What is the distilled water? The pure, distilled water is missing a lot of components. Compared to conventional water, for example, with river water, the distillate water is missing a whole range of dissolved salts and gases.
And to be more precise, there is no pure water in the nature, even though water is the most common compound on the Earth. This paradox is explained quite simply: everything that we call water is nothing more than aqueous solutions of various substances. Water is a perfect solvent, and this kills it – in a chemically pure form the water is nowhere to be found. Even the rainfall on its short way to the ground has time to dissolve the oxygen and carbon dioxide, mix with dust and smoke. The transparent raindrops contain up to 0.005% impurities.
In the rivers the impurities are more. In the average city river, the dry residue can be 0.0124 oz or 350 mg per liter. In the oceans, the salt concentration can be up to 4%, but in the underground brine – more than 20%.
With few exceptions, the ordinary water is not such a deficiency thing. But for the distillate water, indeed, there is a demand. It’s needed in scientific laboratories and in pharmacy, for car owners in content of different chemicals and cleaners, and in household for steam irons. Finally, without the distilled water, many technological processes in chemical production wouldn’t be possible. For example, only the technical needs for the production of one kilogram of PET plastic require up to 4.62 gallons or 17.5 liters of pure water.
This is the distillate of the highest quality, containing tiny amounts of impurities. However, sometimes the acceptable impurity level is up to 0.05%. However, this water also should be obtained.
Let’s look in the history of the distilled water
Distillation is one of the simplest processes. There are two operations of distillation – evaporation and condensation – the distillation unit requires three simple ones: the tank of the water to be distilled, refrigerator and collector of the water condensate.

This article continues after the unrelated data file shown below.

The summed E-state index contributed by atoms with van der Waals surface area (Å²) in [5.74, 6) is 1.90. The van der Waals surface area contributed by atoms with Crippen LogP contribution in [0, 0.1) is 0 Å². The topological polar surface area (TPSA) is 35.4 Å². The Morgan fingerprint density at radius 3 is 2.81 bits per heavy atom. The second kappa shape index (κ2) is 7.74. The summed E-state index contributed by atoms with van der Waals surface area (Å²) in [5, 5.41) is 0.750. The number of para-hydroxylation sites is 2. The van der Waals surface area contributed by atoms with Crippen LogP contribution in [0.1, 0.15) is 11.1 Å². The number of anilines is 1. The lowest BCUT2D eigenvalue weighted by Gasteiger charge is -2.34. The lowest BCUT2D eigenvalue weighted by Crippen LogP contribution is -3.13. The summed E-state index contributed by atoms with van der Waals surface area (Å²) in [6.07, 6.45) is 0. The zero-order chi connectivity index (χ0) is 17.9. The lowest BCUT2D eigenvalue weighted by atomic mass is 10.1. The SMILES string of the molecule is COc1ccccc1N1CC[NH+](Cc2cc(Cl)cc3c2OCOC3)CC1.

By this scheme, the water distillers work in modern research laboratories, by the same scheme two hundred years ago Antoine Laurent Lavoisier distilled the water in his laboratory. In those days, the water was considered as an element, and Lavoisier tried to study its properties by multiple distillations. This work eventually led to two important discoveries. First, it turned out that the “clean” rain water is heavier than the distillate water obtained from the water of Seine. Second, Lavoisier found out that the water is not an element, but the compound consisting of hydrogen and oxygen.
In the XIX century, the German physicist Friedrich Kohlrausch, who worked with extremely pure water, offered a very convenient criterion of its purity. Kohlrausch believed that the electrical conductivity of the water is very low, but the dissolved impurities in it can increase it in tens, hundreds or thousands of times. He repeatedly (40 times) distilled the water in a well sealed unit, and then boiled for another 500 hours in a golden flask to release the water from the dissolved gases and first of all from the carbon dioxide.
After this water treatment, the conductivity of the water could not be reduced in any way. The minimum value at room temperature was 5.5 Micro S/m. For the comparison you can note that the conductivity of the water that is distilled only once, in the air is almost 20 times greater, but the conductivity of drinking water is 0.005 – 0.05 S/m or 1,000 to 10,000 times better. The method of measuring the water electrical conductivity, which was used by Kohlrausch, has remained almost unchanged to this day.